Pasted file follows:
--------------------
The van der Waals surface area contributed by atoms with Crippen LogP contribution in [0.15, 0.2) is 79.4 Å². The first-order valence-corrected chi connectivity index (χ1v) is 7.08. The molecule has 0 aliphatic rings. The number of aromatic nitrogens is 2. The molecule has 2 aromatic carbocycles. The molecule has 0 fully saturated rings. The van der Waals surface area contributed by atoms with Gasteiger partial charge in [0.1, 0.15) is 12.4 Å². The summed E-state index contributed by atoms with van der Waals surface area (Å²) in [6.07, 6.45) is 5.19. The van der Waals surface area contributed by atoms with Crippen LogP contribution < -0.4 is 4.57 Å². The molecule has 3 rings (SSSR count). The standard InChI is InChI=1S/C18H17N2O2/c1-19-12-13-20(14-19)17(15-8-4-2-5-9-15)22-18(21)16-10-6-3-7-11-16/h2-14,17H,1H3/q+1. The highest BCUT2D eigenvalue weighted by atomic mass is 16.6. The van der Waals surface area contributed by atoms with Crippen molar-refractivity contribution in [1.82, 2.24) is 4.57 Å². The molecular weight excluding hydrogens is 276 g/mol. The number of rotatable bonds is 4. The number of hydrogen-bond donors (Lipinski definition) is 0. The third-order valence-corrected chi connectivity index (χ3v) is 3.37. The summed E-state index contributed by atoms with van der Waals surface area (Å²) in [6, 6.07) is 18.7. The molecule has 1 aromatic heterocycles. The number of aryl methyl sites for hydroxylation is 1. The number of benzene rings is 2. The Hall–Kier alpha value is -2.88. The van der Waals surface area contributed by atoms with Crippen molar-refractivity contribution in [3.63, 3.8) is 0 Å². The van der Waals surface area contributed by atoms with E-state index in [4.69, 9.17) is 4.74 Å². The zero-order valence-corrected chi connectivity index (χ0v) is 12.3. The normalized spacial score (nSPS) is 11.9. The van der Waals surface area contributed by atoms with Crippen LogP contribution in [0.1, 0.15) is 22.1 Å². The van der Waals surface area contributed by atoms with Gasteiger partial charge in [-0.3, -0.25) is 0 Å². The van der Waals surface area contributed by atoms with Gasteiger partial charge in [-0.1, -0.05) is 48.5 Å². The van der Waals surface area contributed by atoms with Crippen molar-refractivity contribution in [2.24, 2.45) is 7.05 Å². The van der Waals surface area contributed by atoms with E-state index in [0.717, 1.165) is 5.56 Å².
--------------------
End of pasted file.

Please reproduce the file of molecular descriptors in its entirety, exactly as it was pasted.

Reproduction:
The van der Waals surface area contributed by atoms with Crippen LogP contribution in [0.15, 0.2) is 79.4 Å². The first-order valence-corrected chi connectivity index (χ1v) is 7.08. The molecule has 0 aliphatic rings. The number of aromatic nitrogens is 2. The molecule has 2 aromatic carbocycles. The molecule has 0 fully saturated rings. The van der Waals surface area contributed by atoms with Gasteiger partial charge in [0.1, 0.15) is 12.4 Å². The summed E-state index contributed by atoms with van der Waals surface area (Å²) in [6.07, 6.45) is 5.19. The van der Waals surface area contributed by atoms with Crippen LogP contribution < -0.4 is 4.57 Å². The molecule has 3 rings (SSSR count). The standard InChI is InChI=1S/C18H17N2O2/c1-19-12-13-20(14-19)17(15-8-4-2-5-9-15)22-18(21)16-10-6-3-7-11-16/h2-14,17H,1H3/q+1. The highest BCUT2D eigenvalue weighted by atomic mass is 16.6. The van der Waals surface area contributed by atoms with Crippen molar-refractivity contribution in [1.82, 2.24) is 4.57 Å². The molecular weight excluding hydrogens is 276 g/mol. The number of rotatable bonds is 4. The number of hydrogen-bond donors (Lipinski definition) is 0. The third-order valence-corrected chi connectivity index (χ3v) is 3.37. The summed E-state index contributed by atoms with van der Waals surface area (Å²) in [6, 6.07) is 18.7. The molecule has 1 aromatic heterocycles. The number of aryl methyl sites for hydroxylation is 1. The number of benzene rings is 2. The Hall–Kier alpha value is -2.88. The van der Waals surface area contributed by atoms with Crippen molar-refractivity contribution in [3.63, 3.8) is 0 Å². The van der Waals surface area contributed by atoms with E-state index in [4.69, 9.17) is 4.74 Å². The zero-order valence-corrected chi connectivity index (χ0v) is 12.3. The normalized spacial score (nSPS) is 11.9. The van der Waals surface area contributed by atoms with Crippen LogP contribution in [0.1, 0.15) is 22.1 Å². The van der Waals surface area contributed by atoms with Gasteiger partial charge in [-0.3, -0.25) is 0 Å². The van der Waals surface area contributed by atoms with Gasteiger partial charge in [-0.1, -0.05) is 48.5 Å². The van der Waals surface area contributed by atoms with Crippen molar-refractivity contribution in [2.24, 2.45) is 7.05 Å². The van der Waals surface area contributed by atoms with E-state index in [0.717, 1.165) is 5.56 Å².